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Ulyanovsk Travel Guide

Ulyanovsk History

In the 8th - 9th centuries the Ulyanovsk Volga region became a part of early the Volga Bulgar State as a union of nomad Turkic and settled Ugro-Finnic tribes. At the end of the 14th - the beginning of the 15th century, after devastating raid of Tamerlan, the ruler of the Central Asia, began desolation of the territory of the Ulyanovsk Volga region.

In 1648, Tsar Aleksei Mikhailovich sent boyar Bogdan Matveevich Khitrovo to the downstream cities with orders to defend the Russian borders against the Nogai Tatars and build new cities and frontier fortresses from the Barysh River to the Volga River. Sinbirsk was one of the cities built at the tsar's command. Like many other Volga cities, it was founded on a steep bluff of the Volga named the Crown more than 120 meter high.

In 1670, Stepan Razin's troops besieged Simbirsk but failed to capture it, because the fortress was impregnable. From 1773 to 1774, Emelyan Pugachev was held in custody in Simbirsk fortress.

In 1708, Simbirsk was added to Kazan Province, then to Astrakhan Province in 1717, and again to Kazan Province in 1728. In 1780, the city became the capital of the Simbirsk governorship.

Ulyanovsk History

In 1796, it became the capital of Simbirsk Province. In 1898, the city was connected by rail with Inza, and a few years later, with Bugulma.

In the 19th century, Simbirsk became a trading center for grain, fish, cattle, and timber. In 1924, the city was renamed Ulyanovsk. It became part of Middle Volga Region, in 1928, and then part of Kuibyshev Region in 1936. During the Second World War (1941-1945), a number of factories were evacuated to Ulyanovsk. In 1943, Ulyanovsk became the capital of the newly formed Ulyanovsk Region.

In the 50-s - 60-s in the region were opened new industrial enterprises (the plant of heavy and unique machines, the mechanical plant, Dimitrovgrad scientific research institute of nuclear reactors and others), automobile bridge across the Volga river and the airport in Ulyanovsk.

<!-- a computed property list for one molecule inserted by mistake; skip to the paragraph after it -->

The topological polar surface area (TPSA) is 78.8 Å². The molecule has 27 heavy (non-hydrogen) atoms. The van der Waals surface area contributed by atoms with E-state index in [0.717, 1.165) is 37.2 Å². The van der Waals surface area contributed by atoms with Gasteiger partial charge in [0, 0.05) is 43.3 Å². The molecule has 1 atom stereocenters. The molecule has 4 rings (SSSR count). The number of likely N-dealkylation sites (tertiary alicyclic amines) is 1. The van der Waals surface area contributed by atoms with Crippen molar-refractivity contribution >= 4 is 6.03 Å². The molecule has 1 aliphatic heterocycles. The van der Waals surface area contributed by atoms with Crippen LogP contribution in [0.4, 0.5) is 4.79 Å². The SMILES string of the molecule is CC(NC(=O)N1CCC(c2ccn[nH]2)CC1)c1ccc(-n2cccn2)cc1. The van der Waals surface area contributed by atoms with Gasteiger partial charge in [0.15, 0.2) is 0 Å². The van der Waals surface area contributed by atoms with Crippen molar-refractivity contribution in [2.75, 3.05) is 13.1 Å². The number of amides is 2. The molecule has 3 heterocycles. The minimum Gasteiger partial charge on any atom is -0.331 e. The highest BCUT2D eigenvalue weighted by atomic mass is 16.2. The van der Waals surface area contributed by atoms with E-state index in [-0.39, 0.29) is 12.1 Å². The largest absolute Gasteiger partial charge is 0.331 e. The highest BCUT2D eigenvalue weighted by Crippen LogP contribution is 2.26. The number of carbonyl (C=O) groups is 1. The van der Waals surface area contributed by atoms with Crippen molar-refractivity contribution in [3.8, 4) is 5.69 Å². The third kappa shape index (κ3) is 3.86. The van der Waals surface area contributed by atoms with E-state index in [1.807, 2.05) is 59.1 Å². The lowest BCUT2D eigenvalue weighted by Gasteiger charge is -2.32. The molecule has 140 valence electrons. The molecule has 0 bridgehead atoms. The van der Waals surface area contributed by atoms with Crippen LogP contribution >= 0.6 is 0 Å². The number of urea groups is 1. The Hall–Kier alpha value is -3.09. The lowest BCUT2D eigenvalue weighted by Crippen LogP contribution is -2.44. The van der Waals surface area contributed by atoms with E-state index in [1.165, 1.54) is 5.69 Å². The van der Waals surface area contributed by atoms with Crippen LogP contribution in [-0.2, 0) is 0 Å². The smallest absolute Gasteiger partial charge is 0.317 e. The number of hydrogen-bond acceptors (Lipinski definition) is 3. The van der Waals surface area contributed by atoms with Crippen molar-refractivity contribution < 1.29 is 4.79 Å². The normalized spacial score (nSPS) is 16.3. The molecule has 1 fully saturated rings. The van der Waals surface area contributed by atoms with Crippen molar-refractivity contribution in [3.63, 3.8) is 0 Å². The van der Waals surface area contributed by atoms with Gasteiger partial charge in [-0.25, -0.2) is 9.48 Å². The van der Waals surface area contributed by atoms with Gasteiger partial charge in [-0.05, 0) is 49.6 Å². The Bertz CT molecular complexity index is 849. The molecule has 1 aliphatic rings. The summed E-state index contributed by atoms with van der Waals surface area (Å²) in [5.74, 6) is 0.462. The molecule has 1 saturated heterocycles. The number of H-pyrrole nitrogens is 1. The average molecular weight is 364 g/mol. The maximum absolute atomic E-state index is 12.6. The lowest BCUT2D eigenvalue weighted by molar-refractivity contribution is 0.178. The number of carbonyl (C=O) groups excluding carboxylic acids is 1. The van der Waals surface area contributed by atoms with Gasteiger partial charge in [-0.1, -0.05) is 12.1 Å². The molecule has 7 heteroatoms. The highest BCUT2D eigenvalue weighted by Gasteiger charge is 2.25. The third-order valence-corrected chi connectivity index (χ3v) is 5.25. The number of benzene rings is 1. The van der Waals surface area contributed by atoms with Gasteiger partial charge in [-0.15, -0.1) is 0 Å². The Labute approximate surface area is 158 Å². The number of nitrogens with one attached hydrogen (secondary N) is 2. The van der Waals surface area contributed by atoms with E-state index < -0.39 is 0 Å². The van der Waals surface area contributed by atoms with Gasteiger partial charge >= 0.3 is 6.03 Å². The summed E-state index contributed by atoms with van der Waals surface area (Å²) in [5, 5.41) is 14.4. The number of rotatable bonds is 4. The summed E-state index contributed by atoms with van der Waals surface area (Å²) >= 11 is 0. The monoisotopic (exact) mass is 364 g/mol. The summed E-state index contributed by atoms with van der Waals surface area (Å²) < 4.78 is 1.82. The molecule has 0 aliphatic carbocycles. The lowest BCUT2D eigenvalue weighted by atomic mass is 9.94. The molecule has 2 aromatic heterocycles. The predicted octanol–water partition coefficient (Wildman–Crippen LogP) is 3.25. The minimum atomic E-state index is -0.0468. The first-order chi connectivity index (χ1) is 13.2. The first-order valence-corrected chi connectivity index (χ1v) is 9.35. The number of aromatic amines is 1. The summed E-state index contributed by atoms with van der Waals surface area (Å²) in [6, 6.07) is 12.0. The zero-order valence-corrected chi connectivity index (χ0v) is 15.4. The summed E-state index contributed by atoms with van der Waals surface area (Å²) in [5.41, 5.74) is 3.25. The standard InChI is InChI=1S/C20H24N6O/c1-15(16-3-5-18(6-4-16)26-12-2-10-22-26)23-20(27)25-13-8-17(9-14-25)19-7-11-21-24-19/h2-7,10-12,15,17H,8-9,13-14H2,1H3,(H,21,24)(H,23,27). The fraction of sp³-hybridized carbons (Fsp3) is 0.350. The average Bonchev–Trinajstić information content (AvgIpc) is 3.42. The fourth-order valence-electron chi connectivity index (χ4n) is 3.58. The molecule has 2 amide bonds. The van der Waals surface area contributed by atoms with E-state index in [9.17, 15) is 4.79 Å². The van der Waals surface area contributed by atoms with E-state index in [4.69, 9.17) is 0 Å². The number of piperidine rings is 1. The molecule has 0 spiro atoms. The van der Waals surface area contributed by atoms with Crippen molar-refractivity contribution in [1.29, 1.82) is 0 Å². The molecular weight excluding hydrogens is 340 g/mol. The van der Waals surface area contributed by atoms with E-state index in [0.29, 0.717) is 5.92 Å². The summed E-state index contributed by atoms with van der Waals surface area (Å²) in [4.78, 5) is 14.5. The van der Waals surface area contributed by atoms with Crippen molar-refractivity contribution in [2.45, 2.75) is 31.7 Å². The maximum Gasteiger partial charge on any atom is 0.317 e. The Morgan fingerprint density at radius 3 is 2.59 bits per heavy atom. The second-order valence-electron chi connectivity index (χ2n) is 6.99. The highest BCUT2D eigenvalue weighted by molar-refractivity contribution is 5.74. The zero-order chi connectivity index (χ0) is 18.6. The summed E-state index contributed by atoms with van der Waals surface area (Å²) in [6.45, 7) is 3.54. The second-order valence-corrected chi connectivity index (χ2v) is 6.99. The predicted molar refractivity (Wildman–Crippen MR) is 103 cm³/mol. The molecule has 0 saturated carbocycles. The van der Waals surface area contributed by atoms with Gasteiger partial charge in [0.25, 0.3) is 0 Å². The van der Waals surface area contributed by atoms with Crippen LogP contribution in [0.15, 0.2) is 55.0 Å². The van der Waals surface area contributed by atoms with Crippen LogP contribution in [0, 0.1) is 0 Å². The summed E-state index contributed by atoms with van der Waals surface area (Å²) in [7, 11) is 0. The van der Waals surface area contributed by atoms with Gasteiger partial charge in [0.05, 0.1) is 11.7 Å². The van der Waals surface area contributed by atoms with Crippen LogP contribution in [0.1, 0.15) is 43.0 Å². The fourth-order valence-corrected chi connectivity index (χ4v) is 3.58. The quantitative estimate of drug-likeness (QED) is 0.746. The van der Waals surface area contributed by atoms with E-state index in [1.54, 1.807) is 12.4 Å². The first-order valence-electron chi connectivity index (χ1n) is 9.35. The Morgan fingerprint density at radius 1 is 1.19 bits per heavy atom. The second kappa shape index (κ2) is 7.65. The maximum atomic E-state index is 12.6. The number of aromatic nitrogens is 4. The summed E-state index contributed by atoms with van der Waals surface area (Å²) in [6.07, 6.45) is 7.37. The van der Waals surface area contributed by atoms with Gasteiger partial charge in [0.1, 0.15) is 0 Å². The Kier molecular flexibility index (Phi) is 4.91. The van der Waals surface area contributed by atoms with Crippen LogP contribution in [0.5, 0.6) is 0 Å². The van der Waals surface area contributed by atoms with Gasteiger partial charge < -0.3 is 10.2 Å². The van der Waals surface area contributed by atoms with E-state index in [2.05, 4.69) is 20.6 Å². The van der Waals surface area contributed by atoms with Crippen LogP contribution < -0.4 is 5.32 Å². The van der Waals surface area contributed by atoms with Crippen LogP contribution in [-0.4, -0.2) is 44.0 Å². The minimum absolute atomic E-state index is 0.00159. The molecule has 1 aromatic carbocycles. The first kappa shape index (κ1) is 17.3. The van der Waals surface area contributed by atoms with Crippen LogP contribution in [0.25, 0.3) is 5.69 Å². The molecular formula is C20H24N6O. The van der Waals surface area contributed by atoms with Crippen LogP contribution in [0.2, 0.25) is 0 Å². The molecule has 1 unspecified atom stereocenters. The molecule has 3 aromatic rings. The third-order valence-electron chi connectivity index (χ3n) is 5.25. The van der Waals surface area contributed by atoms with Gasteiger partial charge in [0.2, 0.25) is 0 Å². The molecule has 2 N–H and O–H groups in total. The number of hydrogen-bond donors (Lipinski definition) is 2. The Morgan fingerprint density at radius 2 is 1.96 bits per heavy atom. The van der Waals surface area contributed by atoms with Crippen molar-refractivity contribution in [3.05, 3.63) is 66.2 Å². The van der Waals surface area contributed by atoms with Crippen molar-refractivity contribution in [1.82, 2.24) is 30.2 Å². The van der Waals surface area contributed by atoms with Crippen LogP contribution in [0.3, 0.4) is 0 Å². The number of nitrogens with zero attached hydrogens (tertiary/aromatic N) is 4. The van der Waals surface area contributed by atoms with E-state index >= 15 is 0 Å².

In the 20th century, the city was built up according to master plans of 1946 and 1965. New residential districts (including districts on the far side of the Volga and Sviyaga rivers) and parks were created, and public buildings, including a river station (1965) and a railway station (1970), were constructed. The central part of Ulyanovsk was reconstructed between 1960 and 1970. A Lenin memorial area was established, which included elements of old Simbirsk and a Lenin memorial center.

The modern city of Ulyanovsk is located on the Volga Uplands on the banks of the Middle Volga and Sviyaga rivers. The finest and most important part of the city is located on the hilly right bank of the Volga at the foot of Simbirsk Hill. The gardens covering the gentle slopes and hills brighten this part of the city in summer and separate it from the main city buildings located on Simbirsk HIll.

By the end of the century, the city had more than 42 factories, 733 stores and 526 small businesses. A trade fair dealing mainly in horses was held annually. There were 29 Orthodox churches, 2 monasteries, Lutheran and Catholic churches, a mosque, and a synagogue. Men's and women's gymnasia, a military school, a seminary, and other educational institutions opened, and many charitable societies and institutions operated in the city.

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